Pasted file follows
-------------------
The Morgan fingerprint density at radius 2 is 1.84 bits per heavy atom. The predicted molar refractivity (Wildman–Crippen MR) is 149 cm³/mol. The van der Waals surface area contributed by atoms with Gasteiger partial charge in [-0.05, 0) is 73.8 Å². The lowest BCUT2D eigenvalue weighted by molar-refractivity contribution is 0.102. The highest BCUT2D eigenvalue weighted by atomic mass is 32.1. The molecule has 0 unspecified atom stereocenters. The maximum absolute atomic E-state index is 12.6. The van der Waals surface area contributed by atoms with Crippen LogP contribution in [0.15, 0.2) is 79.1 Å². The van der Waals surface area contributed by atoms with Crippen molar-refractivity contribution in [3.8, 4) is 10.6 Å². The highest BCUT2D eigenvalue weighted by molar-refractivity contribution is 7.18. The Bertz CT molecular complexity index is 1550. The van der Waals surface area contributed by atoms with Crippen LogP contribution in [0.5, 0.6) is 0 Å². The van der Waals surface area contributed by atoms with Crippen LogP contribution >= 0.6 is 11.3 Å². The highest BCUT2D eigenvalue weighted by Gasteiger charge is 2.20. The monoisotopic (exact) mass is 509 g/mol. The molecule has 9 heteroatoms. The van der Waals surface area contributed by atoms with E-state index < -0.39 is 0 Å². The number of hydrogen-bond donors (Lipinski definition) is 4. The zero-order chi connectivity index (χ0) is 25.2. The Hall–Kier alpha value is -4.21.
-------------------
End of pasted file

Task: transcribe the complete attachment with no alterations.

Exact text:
The Morgan fingerprint density at radius 2 is 1.84 bits per heavy atom. The predicted molar refractivity (Wildman–Crippen MR) is 149 cm³/mol. The van der Waals surface area contributed by atoms with Gasteiger partial charge in [-0.05, 0) is 73.8 Å². The lowest BCUT2D eigenvalue weighted by molar-refractivity contribution is 0.102. The highest BCUT2D eigenvalue weighted by atomic mass is 32.1. The molecule has 0 unspecified atom stereocenters. The maximum absolute atomic E-state index is 12.6. The van der Waals surface area contributed by atoms with Crippen LogP contribution in [0.15, 0.2) is 79.1 Å². The van der Waals surface area contributed by atoms with Crippen molar-refractivity contribution in [3.8, 4) is 10.6 Å². The highest BCUT2D eigenvalue weighted by molar-refractivity contribution is 7.18. The Bertz CT molecular complexity index is 1550. The van der Waals surface area contributed by atoms with Crippen LogP contribution in [0.5, 0.6) is 0 Å². The van der Waals surface area contributed by atoms with Crippen LogP contribution >= 0.6 is 11.3 Å². The highest BCUT2D eigenvalue weighted by Gasteiger charge is 2.20. The monoisotopic (exact) mass is 509 g/mol. The molecule has 9 heteroatoms. The van der Waals surface area contributed by atoms with E-state index < -0.39 is 0 Å². The number of hydrogen-bond donors (Lipinski definition) is 4. The zero-order chi connectivity index (χ0) is 25.2. The Hall–Kier alpha value is -4.21.